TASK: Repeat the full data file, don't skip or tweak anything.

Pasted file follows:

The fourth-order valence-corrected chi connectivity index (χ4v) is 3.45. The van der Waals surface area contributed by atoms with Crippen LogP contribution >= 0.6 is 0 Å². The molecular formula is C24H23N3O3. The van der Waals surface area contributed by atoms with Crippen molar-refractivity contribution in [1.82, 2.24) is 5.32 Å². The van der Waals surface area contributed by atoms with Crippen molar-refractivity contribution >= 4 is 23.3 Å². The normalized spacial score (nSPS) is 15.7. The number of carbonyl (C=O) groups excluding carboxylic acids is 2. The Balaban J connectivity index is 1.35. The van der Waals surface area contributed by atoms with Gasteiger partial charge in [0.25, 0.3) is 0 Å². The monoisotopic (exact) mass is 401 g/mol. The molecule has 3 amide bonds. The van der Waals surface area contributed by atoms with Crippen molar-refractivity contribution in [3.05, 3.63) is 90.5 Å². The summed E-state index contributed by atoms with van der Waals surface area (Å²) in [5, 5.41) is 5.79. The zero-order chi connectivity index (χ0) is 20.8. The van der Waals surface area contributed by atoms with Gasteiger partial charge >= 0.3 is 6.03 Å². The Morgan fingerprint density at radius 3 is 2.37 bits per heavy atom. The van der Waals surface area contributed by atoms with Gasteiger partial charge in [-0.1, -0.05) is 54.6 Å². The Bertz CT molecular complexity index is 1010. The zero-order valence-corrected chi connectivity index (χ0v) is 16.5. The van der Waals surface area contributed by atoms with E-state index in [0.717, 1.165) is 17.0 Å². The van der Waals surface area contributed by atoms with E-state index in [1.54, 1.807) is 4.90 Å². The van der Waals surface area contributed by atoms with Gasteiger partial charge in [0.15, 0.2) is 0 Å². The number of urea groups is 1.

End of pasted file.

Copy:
The fourth-order valence-corrected chi connectivity index (χ4v) is 3.45. The van der Waals surface area contributed by atoms with Crippen LogP contribution >= 0.6 is 0 Å². The molecular formula is C24H23N3O3. The van der Waals surface area contributed by atoms with Crippen molar-refractivity contribution in [1.82, 2.24) is 5.32 Å². The van der Waals surface area contributed by atoms with Crippen molar-refractivity contribution >= 4 is 23.3 Å². The normalized spacial score (nSPS) is 15.7. The number of carbonyl (C=O) groups excluding carboxylic acids is 2. The Balaban J connectivity index is 1.35. The van der Waals surface area contributed by atoms with Gasteiger partial charge in [0.25, 0.3) is 0 Å². The monoisotopic (exact) mass is 401 g/mol. The molecule has 3 amide bonds. The van der Waals surface area contributed by atoms with Crippen molar-refractivity contribution in [3.05, 3.63) is 90.5 Å². The summed E-state index contributed by atoms with van der Waals surface area (Å²) in [5, 5.41) is 5.79. The zero-order chi connectivity index (χ0) is 20.8. The van der Waals surface area contributed by atoms with Gasteiger partial charge >= 0.3 is 6.03 Å². The Morgan fingerprint density at radius 3 is 2.37 bits per heavy atom. The van der Waals surface area contributed by atoms with Gasteiger partial charge in [-0.1, -0.05) is 54.6 Å². The Bertz CT molecular complexity index is 1010. The zero-order valence-corrected chi connectivity index (χ0v) is 16.5. The van der Waals surface area contributed by atoms with E-state index in [0.717, 1.165) is 17.0 Å². The van der Waals surface area contributed by atoms with E-state index in [1.54, 1.807) is 4.90 Å². The van der Waals surface area contributed by atoms with Gasteiger partial charge in [0.15, 0.2) is 0 Å². The number of urea groups is 1.